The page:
Neha Kamat’s presentation on menopause was very interesting to me! It really got me thinking about what factors may affect the age of onset for puberty. Studies have shown that girls around the world seem to be entering puberty a lot sooner. In the 1990’s African American girls were developing breasts at age 9 and Caucasian girls were developing breast at around 9.5 years old. Today, girls are entering puberty about 4 months earlier than in 1997. So what could be the cause? There are many hypotheses in the science community about why this is happening.
A very popular hypothesis, that does not constitute a lot of solid evidence, is that there are an increased amount of hormones in the food we eat. Meat and dairy are thought to be the main food groups with a high rate of hormones. The hormone BPA in plastic food packaging has also been labeled as a culprit.
The well rounded obesity hypothesis has the most supporting evidence. There is a link between percentage of body fat and the onset age of puberty. A higher rate of body fat is believed to produce more estrogen, causing a faster onset of puberty. There have also been studies that suggest there is a noticeable difference in the age of puberty and ethnicity. African Americans and Hispanic girls tend to start puberty before Caucasian females. Although, change in the onset of puberty has been recorded in most ethnicity’s, including Caucasians.
One thing this class has taught me is that changes in genotype/phenotype are usually do to a combination of factors! Puberty is not an exception to the rule. The main culprit is probably many changes in the local environment. These environmental factors range from economics to climate conditions. There is even evidence that the prenatal environment may have effects on the onset of puberty! It is hard to narrow down exactly what could be the main cause of this pattern.
Other researchers suggest that people are not properly diagnosing the onset of puberty, “The appearance of acne and pubic hair is common even in infants and toddlers. It goes away. We need to be careful about how we identify the true onset of puberty”, warns Dr. Lawrence Silverman. Recently, boys have also been starting puberty earlier than usual. Not much research has been done because it is harder to pinpoint the onset of puberty in boys. Girls have clearly physical responses to puberty such as breast budding and menarche.
This is a topic that is worthwhile to research because studies show that girls who enter puberty earlier in life have higher rates of breast and uterine cancer. Data provided from this research may provide answers to a lot of questions around risk factors for cancer. Early development in girls has also been linked with poor self-esteem, eating disorders, and depression, as well as cigarette and alcohol use and earlier sexual activity.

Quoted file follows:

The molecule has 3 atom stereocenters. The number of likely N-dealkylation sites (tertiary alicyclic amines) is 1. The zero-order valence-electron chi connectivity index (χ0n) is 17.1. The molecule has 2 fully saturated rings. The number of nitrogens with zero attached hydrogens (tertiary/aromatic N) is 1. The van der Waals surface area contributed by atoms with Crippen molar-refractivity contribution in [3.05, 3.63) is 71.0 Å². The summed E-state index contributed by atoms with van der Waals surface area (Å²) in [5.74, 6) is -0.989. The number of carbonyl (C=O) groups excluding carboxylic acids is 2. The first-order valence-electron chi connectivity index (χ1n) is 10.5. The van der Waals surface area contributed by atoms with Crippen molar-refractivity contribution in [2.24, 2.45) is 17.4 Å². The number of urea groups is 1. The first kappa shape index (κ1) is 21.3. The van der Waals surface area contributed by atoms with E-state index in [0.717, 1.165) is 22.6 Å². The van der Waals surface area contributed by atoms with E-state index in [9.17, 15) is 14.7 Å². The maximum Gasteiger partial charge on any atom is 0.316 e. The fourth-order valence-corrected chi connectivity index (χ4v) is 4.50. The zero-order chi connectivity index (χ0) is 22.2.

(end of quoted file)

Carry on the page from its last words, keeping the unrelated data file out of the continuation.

The reason why girls of certain ethnicities are more susceptible to this change still remains a question today.
Dr. Minas presentation was really interesting to me. I just wanted to share my response to the assignment for that class period. I would love to hear feedback on whether or not you agree with me!
1. I would like the students to read the nature draft paper (if anyone wants the supplementary model stuff they can email me) and write down a few comments for why this paper should and should not be published in very high profile journal like Nature – as though they are reviewing the paper for publication. Note that this is instead of your normal synopsis – so bring a printed copy of this to turn in.
I really liked how under each results section the authors clearly identified why they were doing that test. Most papers simply state how the results support or refute the hypothesis. There is no mention as to why, initially, the experimenters decided to do that specific test in the first place. I prefer this layout because it made the results easier to follow. The figures were very helpful; specifically Figure 2. It really helped with visualization and it was not confusing. Many papers that we have read for this class had very complicated figures/tables that were hard to follow. The one thing that I think could be changed, in regards to the structure of the paper, is the order of the sections. I found it odd that the materials and methods sections came last. Personally, I prefer for the materials and methods section to come earlier in the paper. The take-away message of this paper is that flu vaccines do seem to cause higher rates of bacterial infections, but this negative effect does not outweigh the positive that vaccines do for the public.
2. Read the two news articles regarding the mBio paper and compare and contrast them.
The Greenmed info paper used the data from the paper to support anti-vaccine campaigns. I do not feel this was the original intention of the paper. It was very biased. The authors used evidence from the paper to totally persuade people to not get vaccinated. The science now article stated the evidence from the paper, but it did not force an opinion on the public. It presents the evidence in a way that the public can use to come to an informed decision about vaccinations. I also like how this article mentions Mina’s future research that could support or refute his original hypothesis. The first article did not credit the fact that this data is not collected in humans as of yet.